[65] Whilst stock may be out-wintered on the croft, we accept the evidence that in practice all fodder and concentrate feeds have to be purchased. Thus the croft land, in effect, only provides summer grazing and, depending on management, some roughage during the winter months. No doubt the croft might carry more stock in the summer if it was not subjected to any over-wintering, but we are satisfied that for the purposes of calculating a fair rent, a realistic stocking rate is around 42 ewes or the equivalent thereof.

[66] Mr Macleod did give evidence of the letting of one house on the croft for holidays, but we had no guidance as to what we should make of that evidence. Given that all improvements have been carried out by the tenant or his predecessors, it is really only the diversification opportunity provided by the land which falls to be considered. However, we do recognise that there is some limited potential in that regard and have allowed for that in the rate which we have used.

[67] Having regard to rates used in other cases, we think that an appropriate rate to be applied to the stocking rate figure in the circumstances pertaining here is £1.85 per ewe.

Assessment – Grazings

[68] We are in no doubt that the practical utility of much of the common grazing for grazing of stock is limited in modern times when the availability of crofters and others to tend, gather and handle stock is curtailed. On the basis of the evidence, that situation is unlikely to change in the foreseeable future. Accordingly, as outlined earlier, we have taken that into account in our assessment of that element of the rent attributable to the potential for physical use of the land for grazing.

[69] That said, the fact is that the grazings land is available for use by all the shareholders and that a landlord is entitled to a fair rent whether they use it or not. But the real question for us is to what extent the land can be used purposefully by the shareholders with a view to providing income. It appears that the majority of the shareholders do not put stock on the ground at all. From what we saw at inspection, it is apparent that those who do use the grazings are not putting any significant degree of stocking pressure on them. The failure of tenants to use the land is patently not the fault of the landlord. However, Mr Mackenzie clearly accepted that the land had limited potential.

[70] We are satisfied from the evidence and our inspection that the grazings are capable of supporting grazing livestock. There are worthwhile tracts of accessible hill grass / herb and heather areas which could still provide useful grazing and become more productive as a result of that grazing. We accept that they could only realistically be put to grazing use in the summer months. We also recognise that some supplementary feed may be required in some years and at certain times to make the best use of the land. Accordingly our assessment is based – as far as stocking levels are concerned – on such use.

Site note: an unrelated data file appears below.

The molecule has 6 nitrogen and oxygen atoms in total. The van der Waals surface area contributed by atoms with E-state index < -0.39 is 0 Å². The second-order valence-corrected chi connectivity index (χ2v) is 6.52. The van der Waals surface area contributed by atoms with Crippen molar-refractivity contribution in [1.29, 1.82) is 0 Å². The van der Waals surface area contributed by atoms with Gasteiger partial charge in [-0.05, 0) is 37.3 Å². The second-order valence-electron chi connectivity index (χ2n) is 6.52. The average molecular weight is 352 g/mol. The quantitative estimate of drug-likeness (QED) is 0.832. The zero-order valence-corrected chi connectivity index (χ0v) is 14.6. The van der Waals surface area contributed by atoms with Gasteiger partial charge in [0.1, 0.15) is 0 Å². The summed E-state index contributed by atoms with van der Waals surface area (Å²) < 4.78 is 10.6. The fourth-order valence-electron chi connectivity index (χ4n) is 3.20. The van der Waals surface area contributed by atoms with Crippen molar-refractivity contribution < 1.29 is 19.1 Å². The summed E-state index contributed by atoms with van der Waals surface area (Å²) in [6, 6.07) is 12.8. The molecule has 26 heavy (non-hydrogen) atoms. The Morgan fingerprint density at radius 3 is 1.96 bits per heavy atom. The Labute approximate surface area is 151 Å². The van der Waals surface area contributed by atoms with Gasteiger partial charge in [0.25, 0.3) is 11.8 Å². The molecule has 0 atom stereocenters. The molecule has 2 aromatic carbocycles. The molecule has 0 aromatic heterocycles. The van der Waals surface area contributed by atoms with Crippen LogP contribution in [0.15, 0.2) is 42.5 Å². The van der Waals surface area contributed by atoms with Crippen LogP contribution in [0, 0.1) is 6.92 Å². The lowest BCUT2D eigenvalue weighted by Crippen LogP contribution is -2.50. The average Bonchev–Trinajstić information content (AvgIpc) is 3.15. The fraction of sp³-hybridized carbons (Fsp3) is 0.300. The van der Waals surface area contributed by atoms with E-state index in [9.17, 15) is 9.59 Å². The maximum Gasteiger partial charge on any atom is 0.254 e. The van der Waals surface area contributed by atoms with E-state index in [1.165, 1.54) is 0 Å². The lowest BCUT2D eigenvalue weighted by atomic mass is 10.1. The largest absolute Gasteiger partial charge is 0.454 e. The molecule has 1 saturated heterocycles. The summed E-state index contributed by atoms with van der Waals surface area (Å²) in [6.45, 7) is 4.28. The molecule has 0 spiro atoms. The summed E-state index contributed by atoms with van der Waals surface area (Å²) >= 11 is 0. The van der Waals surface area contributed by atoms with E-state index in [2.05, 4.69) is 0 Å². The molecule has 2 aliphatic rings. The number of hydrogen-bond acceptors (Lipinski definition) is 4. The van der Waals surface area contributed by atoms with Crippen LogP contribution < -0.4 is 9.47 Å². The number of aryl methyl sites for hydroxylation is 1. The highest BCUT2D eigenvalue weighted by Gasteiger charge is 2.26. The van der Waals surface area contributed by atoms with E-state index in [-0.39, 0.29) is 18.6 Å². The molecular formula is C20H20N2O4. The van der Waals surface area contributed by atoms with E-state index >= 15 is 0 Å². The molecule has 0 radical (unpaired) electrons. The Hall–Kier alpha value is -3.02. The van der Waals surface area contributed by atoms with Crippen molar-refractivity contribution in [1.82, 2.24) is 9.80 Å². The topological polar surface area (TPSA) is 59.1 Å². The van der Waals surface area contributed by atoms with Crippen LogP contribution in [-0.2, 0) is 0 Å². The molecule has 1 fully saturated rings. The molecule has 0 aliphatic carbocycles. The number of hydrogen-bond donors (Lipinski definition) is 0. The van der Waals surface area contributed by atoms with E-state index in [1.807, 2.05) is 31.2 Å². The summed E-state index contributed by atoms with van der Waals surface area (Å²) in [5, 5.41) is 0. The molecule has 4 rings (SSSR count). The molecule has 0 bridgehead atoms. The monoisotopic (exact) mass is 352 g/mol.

[71] We had little by way of evidence as to appropriate stocking rates in modern times. We have had to rely largely on our inspection of the ground and our experience of other cases to reach a concluded view as to what the land is capable of supporting by way of agricultural production. The tenor of the evidence was that whilst the common grazings were naturally poor in terms of their productive ability, they were capable of carrying limited stock numbers even in their present state. We were not addressed as to the basis of the soumings as determined in the Regulations, but are somewhat surprised that they are as high as they are.

[72] As far as carrying capacity is concerned, our assessment of the grazings of 2,050 acres is that, for the summer months only and assuming that it had been subject to appropriate grazing management over a number of years, it is capable of carrying up to 600 acclimatised Blackface ewes. In terms of the Regulations that might be stated as equivalent to 46 cows and 234 ewes. The souming as set out in the Regulations is 76 cows and 380 ewes. In our view, that sort of level of stocking could only be sustained for a limited part of the summer months. Use at that stocking rate for any longer period would, we think, require very careful management and additional supplementary feeding at certain times. We also think that whilst – as suggested by Mr Macleod in evidence – judicious grazing with cattle can improve the overall nutritional value of the ‘sward’, the proportion of cattle in the souming seems particularly high.

[73] However, insofar as we require to make an assessment of the stocking capacity of the land for fixing the rent we are of the view that a realistic assessment is 600 ewes or equivalent and that results in an assessment of 32 ewes or equivalent for 8 Grosebay.

[74] Having regard to all the circumstances, we consider that an appropriate rate to be applied for the grazings share in this case is £1.25 per ewe.

Decision and Summary

[75] We have set out above the matters which we consider to be relevant in arriving at a fair rent for the subjects of this application. In reaching our figure, we have had regard not only to the potential profitability of hill livestock breeding enterprises in their own right, but also to the associated levels of public support which may be accessed through the use and / or availability of the land provided by the landlords. It is based on levels set in recent times across the crofting counties, adjusted to match the circumstances here.

[76] Taking all those matters into consideration, we determine the rent payable for the croft of 8 Grosebay at £118.00.

[77] As indicated earlier, for the assistance of parties it can be taken that we consider an appropriate split of said rent to be £78.00 for the croft land and £40.00 for the grazings share.